Congress is starting to talk about public exchange plan provider networks.
Edmund Haislmaier is arguing that the complicated Patient Protection and Affordable Care Act exchange plan cost-sharing subsidy structure makes narrow networks – and very narrow silver plan networks – all but inevitable.
In most states, the government will use tax credits to help people with family incomes of 100 percent to 400 percent of the federal poverty level pay exchange plan premiums. The premium tax credits will be available to people with incomes of 138 percent of poverty level to 400 percent of poverty level in other states.
The government will use the cost of the second-lowest-cost silver plan, or moderately rich plan, available to calculate the credit, but, once the its calculated, the consumer can apply that amount to the purchase of any available exchange plan, Haislmaier says, in a written version of hearing testimony posted on the House Oversight & Government Reform Committee website.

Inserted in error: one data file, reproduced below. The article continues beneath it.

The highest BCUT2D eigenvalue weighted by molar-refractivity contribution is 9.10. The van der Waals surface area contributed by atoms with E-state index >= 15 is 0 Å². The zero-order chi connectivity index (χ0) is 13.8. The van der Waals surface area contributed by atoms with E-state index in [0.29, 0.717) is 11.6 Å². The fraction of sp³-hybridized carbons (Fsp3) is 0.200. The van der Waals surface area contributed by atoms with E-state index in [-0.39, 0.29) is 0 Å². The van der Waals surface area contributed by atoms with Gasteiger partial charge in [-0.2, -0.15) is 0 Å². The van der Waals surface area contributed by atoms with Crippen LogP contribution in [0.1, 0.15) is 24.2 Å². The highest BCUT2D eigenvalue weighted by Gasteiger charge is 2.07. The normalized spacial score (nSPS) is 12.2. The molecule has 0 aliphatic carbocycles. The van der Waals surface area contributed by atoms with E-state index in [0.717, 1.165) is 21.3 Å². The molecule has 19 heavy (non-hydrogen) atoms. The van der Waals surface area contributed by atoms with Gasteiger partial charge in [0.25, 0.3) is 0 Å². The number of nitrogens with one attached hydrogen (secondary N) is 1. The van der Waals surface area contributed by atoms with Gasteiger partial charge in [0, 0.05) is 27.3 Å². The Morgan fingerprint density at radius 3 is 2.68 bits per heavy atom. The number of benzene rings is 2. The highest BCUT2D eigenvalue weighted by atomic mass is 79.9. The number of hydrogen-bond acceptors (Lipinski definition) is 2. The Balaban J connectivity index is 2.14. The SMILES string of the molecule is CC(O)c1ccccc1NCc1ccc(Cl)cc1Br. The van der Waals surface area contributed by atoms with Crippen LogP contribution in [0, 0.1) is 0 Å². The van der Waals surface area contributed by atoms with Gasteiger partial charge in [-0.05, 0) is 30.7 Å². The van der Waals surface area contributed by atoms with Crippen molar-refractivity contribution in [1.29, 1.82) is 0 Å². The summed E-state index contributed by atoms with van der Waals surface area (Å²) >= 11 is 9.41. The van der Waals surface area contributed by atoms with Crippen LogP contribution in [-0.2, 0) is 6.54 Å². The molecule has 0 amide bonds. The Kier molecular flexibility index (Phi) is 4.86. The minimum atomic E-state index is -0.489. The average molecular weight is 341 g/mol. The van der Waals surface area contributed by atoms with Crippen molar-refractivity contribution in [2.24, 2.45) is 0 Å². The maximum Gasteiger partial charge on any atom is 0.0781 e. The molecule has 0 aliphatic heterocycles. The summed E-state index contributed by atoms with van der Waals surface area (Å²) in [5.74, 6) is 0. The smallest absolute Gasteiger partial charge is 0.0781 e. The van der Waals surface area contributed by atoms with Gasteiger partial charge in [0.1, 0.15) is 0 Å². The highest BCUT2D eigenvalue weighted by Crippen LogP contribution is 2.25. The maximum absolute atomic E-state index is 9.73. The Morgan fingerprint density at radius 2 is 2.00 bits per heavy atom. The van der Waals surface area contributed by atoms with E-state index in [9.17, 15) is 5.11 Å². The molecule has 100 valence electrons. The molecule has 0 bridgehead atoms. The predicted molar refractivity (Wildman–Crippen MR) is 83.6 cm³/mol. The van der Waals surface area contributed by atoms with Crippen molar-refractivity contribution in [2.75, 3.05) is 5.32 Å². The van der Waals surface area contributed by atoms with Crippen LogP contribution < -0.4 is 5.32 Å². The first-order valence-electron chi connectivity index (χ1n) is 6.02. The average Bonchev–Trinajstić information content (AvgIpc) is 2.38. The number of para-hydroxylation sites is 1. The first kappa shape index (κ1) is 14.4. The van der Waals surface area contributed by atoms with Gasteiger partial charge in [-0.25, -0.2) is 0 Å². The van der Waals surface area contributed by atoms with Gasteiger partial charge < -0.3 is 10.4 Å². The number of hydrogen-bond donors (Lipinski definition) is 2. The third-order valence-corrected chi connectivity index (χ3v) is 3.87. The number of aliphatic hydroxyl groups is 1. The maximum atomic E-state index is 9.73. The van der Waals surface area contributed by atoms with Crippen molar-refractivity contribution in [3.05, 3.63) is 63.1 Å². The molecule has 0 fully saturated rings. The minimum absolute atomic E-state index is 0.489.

PPACA cost-sharing subsidies are available only to people earning less than 250 percent of poverty level, and only if those people enroll in silver plans, Haislmaier said.
Because the lowest-income enrollees are likely to have a high demand for care, unlikely to face enough exposure to co-payments to do much to minimize use of care and likely to minimize out-of-pocket costs by enrolling in silver plans, the carriers selling qualified health plans through the exchanges are expecting sick, low-income enrollees to flow into the silver plans and moderate-income enrollees who will get less or no help with cost-sharing to flow into the bronze plans, Haislmaier said.
To cope, many carriers are making their silver plan provider networks especially narrow, in an effort to economize, and letting their other plan have somewhat bigger networks, Haislmaier said.
“It’s difficult to see how any additional regulatory actions might produce expanded provider access,” Haislmaier said.
States or exchanges also could keep carriers with narrow network off the exchange, but that could reduce the number of choices consumers have, Haislmaier said.
Another hearing witness, Dr. Patricia McLaughlin, an ophthalmologist in New York City, says in her written testimony that she was surprised to find that few QHPs non-emergency out-of-network benefits.